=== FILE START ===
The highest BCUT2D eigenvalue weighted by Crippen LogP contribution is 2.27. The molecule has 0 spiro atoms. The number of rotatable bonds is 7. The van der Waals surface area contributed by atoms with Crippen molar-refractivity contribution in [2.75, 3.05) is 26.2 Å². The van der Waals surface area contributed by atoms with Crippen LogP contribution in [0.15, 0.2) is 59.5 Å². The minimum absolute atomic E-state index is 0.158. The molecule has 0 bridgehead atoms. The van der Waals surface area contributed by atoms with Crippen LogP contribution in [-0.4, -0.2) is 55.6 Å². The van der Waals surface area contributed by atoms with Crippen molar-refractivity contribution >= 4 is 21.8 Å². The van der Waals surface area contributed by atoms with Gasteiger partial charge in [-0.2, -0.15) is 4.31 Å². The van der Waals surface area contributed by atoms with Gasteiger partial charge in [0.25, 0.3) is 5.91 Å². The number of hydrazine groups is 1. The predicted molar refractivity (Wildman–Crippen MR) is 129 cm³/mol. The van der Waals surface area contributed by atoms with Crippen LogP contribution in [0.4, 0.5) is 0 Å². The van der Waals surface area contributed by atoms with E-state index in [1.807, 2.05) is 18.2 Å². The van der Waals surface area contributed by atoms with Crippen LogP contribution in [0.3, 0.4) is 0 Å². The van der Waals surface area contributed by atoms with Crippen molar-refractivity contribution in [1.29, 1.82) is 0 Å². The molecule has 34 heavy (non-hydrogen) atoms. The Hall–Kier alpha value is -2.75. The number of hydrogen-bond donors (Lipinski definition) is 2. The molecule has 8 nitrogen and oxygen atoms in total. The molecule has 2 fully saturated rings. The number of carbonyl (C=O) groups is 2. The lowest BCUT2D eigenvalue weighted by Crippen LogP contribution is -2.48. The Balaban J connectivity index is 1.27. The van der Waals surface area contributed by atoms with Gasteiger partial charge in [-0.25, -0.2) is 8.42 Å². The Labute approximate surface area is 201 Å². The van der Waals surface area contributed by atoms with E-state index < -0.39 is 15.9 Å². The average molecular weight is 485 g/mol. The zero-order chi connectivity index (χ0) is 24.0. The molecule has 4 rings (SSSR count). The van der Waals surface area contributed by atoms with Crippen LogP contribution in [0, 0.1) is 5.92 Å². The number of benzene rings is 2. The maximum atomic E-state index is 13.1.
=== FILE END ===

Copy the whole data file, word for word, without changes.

The highest BCUT2D eigenvalue weighted by Crippen LogP contribution is 2.27. The molecule has 0 spiro atoms. The number of rotatable bonds is 7. The van der Waals surface area contributed by atoms with Crippen molar-refractivity contribution in [2.75, 3.05) is 26.2 Å². The van der Waals surface area contributed by atoms with Crippen LogP contribution in [0.15, 0.2) is 59.5 Å². The minimum absolute atomic E-state index is 0.158. The molecule has 0 bridgehead atoms. The van der Waals surface area contributed by atoms with Crippen LogP contribution in [-0.4, -0.2) is 55.6 Å². The van der Waals surface area contributed by atoms with Crippen molar-refractivity contribution >= 4 is 21.8 Å². The van der Waals surface area contributed by atoms with Gasteiger partial charge in [-0.2, -0.15) is 4.31 Å². The van der Waals surface area contributed by atoms with Gasteiger partial charge in [0.25, 0.3) is 5.91 Å². The number of hydrazine groups is 1. The predicted molar refractivity (Wildman–Crippen MR) is 129 cm³/mol. The van der Waals surface area contributed by atoms with Crippen LogP contribution in [0.4, 0.5) is 0 Å². The van der Waals surface area contributed by atoms with E-state index in [1.807, 2.05) is 18.2 Å². The van der Waals surface area contributed by atoms with Crippen LogP contribution in [0.3, 0.4) is 0 Å². The van der Waals surface area contributed by atoms with Crippen molar-refractivity contribution in [1.29, 1.82) is 0 Å². The molecule has 34 heavy (non-hydrogen) atoms. The Hall–Kier alpha value is -2.75. The number of hydrogen-bond donors (Lipinski definition) is 2. The molecule has 8 nitrogen and oxygen atoms in total. The molecule has 2 fully saturated rings. The number of carbonyl (C=O) groups is 2. The lowest BCUT2D eigenvalue weighted by Crippen LogP contribution is -2.48. The Balaban J connectivity index is 1.27. The van der Waals surface area contributed by atoms with Gasteiger partial charge in [-0.25, -0.2) is 8.42 Å². The Labute approximate surface area is 201 Å². The van der Waals surface area contributed by atoms with E-state index < -0.39 is 15.9 Å². The average molecular weight is 485 g/mol. The zero-order chi connectivity index (χ0) is 24.0. The molecule has 4 rings (SSSR count). The van der Waals surface area contributed by atoms with Crippen LogP contribution in [0, 0.1) is 5.92 Å². The number of benzene rings is 2. The maximum atomic E-state index is 13.1.